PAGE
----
There are other measures of how consumers feel about the economy (available here; there are also a large number of polls on more traditional topics such as politics) but these days markets seem to attach little weight to these surveys.

The media report the confidence data as if they represent important news; see here for a newspaper article about the July 2007 surge in the Conference Board consumer confidence index. While forecasting the economy is always difficult, economists who believed that “[the] rebound in confidence suggests economic activity may gather a little momentum in the coming months” probably made worse forecasts than economists who ignored the report.

Understanding US Inflation Data: CPI

Tuesday, June 24th, 2008

[If you would like a brief review of ways to measure inflation and the most important U.S. monthly inflation indices you should read Understanding Inflation Data: An Introduction first and then return to this article that is about the CPI, the consumer price index]

The CPI or the Consumer Price Index is published by the Bureau of Labor Statistics (the BLS) an independent agency of the U.S. federal government. The BLS publishes CPI data in the middle of the month after the data were collected (data for June 2008 will be released on July 16; see here for the release schedule).

The CPI-U index (often referred to as the CPI or headline inflation number; there is much information here) measures prices for the average urban household, representing about 87% of US consumers (the index does not measure prices paid by people living on farms or in rural areas).

The BLS calculates the basket of goods consumed by urban residents conducting interviews of around 30,000 households; they include about 200 categories of goods including a sample of 80,000 individual items. The weights of these items in the basket is now adjusted every two years. There is a fair amount of controversy about the categories contained in the sample (in particular concerning how the price of housing is measured, see here for the detailed explanation by the BLS; the issue is that the BLS tries to compute how much it costs to live in a house but tries to exclude the gains and losses experienced by homeowners as investors in housing), but in general the BLS chooses certain items, such as a 4.4 pound bag of golden delicious fancy grade apples to represent the apples category and then adds all the prices together (divided by their weight in the consumption basket) to arrive at a price index.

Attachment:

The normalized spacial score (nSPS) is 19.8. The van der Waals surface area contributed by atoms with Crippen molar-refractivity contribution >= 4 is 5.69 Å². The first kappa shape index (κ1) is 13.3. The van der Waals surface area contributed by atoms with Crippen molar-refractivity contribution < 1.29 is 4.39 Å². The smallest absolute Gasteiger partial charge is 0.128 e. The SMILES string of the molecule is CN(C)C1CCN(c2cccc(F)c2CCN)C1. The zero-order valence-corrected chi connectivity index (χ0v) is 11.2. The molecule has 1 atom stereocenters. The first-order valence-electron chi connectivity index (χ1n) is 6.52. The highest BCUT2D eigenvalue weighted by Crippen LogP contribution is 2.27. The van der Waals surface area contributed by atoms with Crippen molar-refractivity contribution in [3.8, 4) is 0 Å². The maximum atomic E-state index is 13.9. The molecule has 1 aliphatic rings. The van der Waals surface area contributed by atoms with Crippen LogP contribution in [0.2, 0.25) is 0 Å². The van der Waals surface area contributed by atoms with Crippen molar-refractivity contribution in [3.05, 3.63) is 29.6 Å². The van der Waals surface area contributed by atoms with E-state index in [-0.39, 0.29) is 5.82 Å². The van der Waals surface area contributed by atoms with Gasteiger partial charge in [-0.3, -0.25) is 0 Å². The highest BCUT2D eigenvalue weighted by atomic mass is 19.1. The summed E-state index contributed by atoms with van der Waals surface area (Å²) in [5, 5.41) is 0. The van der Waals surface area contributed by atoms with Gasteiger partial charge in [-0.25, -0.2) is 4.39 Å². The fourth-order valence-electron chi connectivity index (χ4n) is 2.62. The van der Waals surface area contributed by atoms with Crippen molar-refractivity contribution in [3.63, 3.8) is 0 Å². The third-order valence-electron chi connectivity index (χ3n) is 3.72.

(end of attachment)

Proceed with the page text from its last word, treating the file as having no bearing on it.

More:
As technology changes it becomes very difficult to measure the market basket. New products are introduced every year (how much did an iPhone cost 2o years ago? see here for a nice comparison of a 2008 model iPhone and a state of the art 1988 Motorola DynaTAC 8000X that cost $4000 when first released) and the BLS must change the basket of goods frequently to keep up with consumers.

In 1996 the Boskin Commission report found that the CPI overstated inflation by about 1.1% due to biases related to substitution, new goods and quality change. At the time there was general consensus that the CPI overstated inflation, but much disagreement about the magnitude. Substitution bias means that when the price of one good (say Coca Cola) rises, consumers will buy more Pepsi Cola or other similar soft drinks without being much worse off; an index that assumes that the basket does not change will overstate inflation. New goods and quality change speak to the problem of measuring the price difference between the latest iPhone and its predecessors.

Other studies found a bit less bias but still believed that CPI was too high (see here for a review of later studies). More recently critics of the CPI such as Bill Gross (see here and here) have argued that the BLS overcorrected and now the CPI understates inflation; but there are others (see here) who believe that the CPI fairly accurately reflects the inflation picture.

It is important to remember that the CPI is an attempt at measuring the level of prices for an urban consumer and that the composition of the urban consumption bundles has changed dramatically in the last 40 years. There has been an explosion in the number of new products; the number of products in supermarkets has increased from around 8,000 in 1970 (see here) to around 45,000 today (see here) and the internet allows consumers access to a much wider set of retailers. While the CPI might accurately capture the average prices paid by urban consumers, differences in consumption bundles have certainly increased. Further, consumers are especially aware of food and gasoline prices and seem less aware of service prices (how much are you paying per channel for cable/satellite TV versus a few years ago? The price has probably gone up but so has the number of channels) . Complaints about the accuracy of the CPI are likely to be greatest when (as is the case now) food and energy prices are rising rapidly. It is probably safe to conclude that complaints about the CPI’s accuracy are likely to increase over time along with the diversity of consumer bundles purchased.

Understanding US Inflation Data: An Introduction

Tuesday, June 24th, 2008